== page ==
Two steps to connection

Without public investment in the Highlands and Islands, only around one in five of us would have seen access to fibre based broadband. Our next generation broadband roll-out has been designed to reach the most people possible, as quickly as possible and within the £146m budget available.

See how it's built

Every part of the region is important to HIE and the plans have taken account of many aspects including existing infrastructure, technical and physical feasibility, and ensuring the people of the Highlands and Islands get best value for the investment.

This project, combined with BT’s commercial rollout, will deliver fibre services to more than 200,000 properties across the region.

There are a number of stages involved in delivering fibre based broadband services as part of this three year project:

Main fibre network

There was very little existing fibre in the region, so the core of this project has been to create a massive fibre network across the region to provide the foundations for digital developments for years to come. Building the network was vital in bringing services closer to all and in allowing the project to reach the majority of premises in every local authority area in this current phase.

To create the backhaul network, BT has installed 800km of new fibre on land and more than 400km of subsea cables over 20 crossings to our islands. The subsea programme, which was completed at the end of 2014, is the largest marine fibre laying project undertaken by BT in the UK.

Local access network

As well as this backbone of fibre – the project then has to build the access points which deliver the services to people’s homes and businesses. This involves upgrading hundreds of exchange areas and creating the spider’s web of additional cable to connect local communities.

Local services are generally delivered via green cabinets  - known as Fibre to the Cabinet (FTTC).

The fibre is run from the exchange to your local green street cabinet. The broadband is then delivered over your existing copper phone lines using VDSL technology. It is capable of delivering download speeds of up to 80Mbps and upload speeds of up to 20Mbps depending on your distance from the cabinet.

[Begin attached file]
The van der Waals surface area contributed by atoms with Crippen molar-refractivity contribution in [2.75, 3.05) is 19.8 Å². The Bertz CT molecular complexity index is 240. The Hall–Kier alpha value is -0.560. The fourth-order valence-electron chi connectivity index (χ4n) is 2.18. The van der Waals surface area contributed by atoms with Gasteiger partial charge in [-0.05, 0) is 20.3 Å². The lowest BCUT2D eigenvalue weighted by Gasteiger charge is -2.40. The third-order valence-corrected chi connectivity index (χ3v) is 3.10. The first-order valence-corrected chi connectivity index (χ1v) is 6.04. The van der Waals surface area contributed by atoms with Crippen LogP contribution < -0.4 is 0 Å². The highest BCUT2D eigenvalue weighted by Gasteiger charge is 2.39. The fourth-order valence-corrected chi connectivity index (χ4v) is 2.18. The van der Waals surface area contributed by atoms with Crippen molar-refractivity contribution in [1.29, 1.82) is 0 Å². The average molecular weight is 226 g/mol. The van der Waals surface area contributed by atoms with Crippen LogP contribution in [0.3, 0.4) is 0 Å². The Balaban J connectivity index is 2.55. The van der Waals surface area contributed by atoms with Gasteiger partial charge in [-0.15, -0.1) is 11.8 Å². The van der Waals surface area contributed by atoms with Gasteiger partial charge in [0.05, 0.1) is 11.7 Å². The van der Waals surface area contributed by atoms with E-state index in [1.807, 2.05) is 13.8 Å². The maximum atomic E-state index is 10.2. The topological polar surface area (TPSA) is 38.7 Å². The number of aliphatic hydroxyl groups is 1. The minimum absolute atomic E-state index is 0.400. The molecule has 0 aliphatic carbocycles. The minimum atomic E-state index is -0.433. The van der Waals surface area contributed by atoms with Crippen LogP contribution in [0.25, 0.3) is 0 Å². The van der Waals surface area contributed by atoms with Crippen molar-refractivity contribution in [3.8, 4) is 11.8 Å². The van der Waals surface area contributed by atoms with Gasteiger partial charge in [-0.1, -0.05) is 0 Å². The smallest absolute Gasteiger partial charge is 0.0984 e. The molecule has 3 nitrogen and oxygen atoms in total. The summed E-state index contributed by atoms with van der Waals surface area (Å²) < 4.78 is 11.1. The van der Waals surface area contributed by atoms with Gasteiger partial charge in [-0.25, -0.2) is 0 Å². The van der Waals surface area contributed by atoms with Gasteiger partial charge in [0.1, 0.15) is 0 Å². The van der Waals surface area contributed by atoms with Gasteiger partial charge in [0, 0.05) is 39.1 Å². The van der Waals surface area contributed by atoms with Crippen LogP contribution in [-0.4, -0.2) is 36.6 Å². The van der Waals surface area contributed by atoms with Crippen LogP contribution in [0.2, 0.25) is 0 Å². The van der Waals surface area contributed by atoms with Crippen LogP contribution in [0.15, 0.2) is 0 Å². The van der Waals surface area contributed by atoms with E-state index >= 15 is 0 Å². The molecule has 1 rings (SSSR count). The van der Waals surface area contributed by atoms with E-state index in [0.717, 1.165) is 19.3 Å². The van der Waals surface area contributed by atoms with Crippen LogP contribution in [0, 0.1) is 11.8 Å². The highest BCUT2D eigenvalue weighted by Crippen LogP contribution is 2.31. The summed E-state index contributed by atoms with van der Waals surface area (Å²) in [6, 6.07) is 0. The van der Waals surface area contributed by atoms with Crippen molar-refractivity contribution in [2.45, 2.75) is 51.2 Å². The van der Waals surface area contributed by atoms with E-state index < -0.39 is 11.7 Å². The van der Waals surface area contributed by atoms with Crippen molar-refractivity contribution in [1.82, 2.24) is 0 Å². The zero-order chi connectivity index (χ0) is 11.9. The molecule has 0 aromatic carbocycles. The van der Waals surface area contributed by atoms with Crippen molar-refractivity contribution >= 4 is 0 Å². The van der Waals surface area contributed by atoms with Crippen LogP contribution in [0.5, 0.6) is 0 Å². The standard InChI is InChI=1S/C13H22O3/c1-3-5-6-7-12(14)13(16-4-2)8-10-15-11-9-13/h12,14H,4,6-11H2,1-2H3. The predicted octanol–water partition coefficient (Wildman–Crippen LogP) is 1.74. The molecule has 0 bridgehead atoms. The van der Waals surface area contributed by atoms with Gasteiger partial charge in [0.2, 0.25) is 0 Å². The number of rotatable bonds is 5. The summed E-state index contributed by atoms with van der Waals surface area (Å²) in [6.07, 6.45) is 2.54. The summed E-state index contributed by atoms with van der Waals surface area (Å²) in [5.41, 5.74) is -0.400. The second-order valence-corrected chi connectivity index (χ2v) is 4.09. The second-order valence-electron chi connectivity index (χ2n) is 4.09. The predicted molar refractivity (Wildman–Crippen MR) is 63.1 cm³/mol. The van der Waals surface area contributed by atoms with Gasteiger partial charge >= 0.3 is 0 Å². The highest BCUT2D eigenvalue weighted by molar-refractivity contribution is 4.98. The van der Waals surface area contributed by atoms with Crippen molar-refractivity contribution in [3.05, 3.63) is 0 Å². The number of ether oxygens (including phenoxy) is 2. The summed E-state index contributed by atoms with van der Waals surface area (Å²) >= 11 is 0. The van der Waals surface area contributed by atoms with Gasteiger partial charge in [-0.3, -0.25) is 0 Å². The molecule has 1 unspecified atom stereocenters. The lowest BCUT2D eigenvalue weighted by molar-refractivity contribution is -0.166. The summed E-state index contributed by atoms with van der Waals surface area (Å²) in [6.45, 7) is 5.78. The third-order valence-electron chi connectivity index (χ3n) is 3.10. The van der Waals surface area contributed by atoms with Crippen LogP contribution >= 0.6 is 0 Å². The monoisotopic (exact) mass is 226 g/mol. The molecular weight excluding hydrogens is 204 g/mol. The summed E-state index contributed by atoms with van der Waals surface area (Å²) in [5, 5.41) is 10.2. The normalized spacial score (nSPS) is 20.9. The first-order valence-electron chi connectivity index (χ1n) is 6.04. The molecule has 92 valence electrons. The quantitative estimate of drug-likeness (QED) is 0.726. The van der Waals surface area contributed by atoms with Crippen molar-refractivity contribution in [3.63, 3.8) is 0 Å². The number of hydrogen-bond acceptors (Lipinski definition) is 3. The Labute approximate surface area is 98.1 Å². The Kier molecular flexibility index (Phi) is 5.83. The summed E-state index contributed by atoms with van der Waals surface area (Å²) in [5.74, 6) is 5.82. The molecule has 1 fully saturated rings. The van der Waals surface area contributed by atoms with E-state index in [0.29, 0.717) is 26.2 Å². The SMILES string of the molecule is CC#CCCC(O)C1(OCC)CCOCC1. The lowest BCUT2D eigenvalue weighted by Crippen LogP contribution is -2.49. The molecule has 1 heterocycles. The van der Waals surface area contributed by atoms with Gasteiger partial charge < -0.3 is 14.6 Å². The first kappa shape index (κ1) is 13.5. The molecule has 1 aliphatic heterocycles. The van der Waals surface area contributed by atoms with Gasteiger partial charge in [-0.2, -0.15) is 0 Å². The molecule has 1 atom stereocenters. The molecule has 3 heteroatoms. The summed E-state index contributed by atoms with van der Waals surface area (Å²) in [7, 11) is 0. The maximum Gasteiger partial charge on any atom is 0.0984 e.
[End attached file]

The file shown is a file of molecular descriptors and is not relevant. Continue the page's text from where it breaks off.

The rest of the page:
As part of the project we are building hundreds of additional cabinets across the region. Almost half of the cabinets are being built to provide service for customers who currently get their telecoms direct from the exchange (Exchange Only or EO).

In addition to the FTTC technology there is also ‘Fibre to the Premise’ (FTTP) technology. It provides access to a service which can bring fibre right to your front door. It is being used in some areas as part of the project. FTTP can deliver download speeds of up to 330Mbps.

Ethernet, which can offer major cost and speed benefits for medium-sized or large businesses, will become much more widely available and offer a more affordable solution for businesses.

What about me?

HIE recognises that people in every part of the region want to be better connected. We want to see as many people as possible make the very best of the opportunities digital connectivity provides.


My town can get fibre broadband but I haven’t
seen any difference to my broadband.
Why not?


I’ve checked if I can get fibre broadband and the
checker says I can’t get it because I get my services
direct from the exchange. What does that mean?


I have a business and really need better broadband
services – when is roll-out happening in my area?


The roll-out isn’t going to reach me before the end of the project in 2016. My current broadband is desperate.
I can’t wait that long - can’t you get to me sooner?


My area isn’t covered in the programme.
I need decent broadband. What can I do?

Solutions in hardest to reach areas

In some areas of the Highlands and Islands, as is the case elsewhere in the UK, there are premises where it is too difficult, or too expensive, to get to using FTTC and FTTP technology. Either the properties are too far away from a cabinet or other connection point, or where there are small numbers of homes, often some distance from each other, there is no effective place to put a connection point to reach a viable number of properties.

Where people can’t be reached directly just now, the project will still be of benefit. Closer proximity to the network will make finding alternative solutions more likely.

As the project rolls-out HIE continues to work with the Digital Scotland partnership to investigate how both the project and coverage can be extended. The Scottish Government is currently planning the next stage of delivery. It has committed to 100% access to superfast speeds by 2021.

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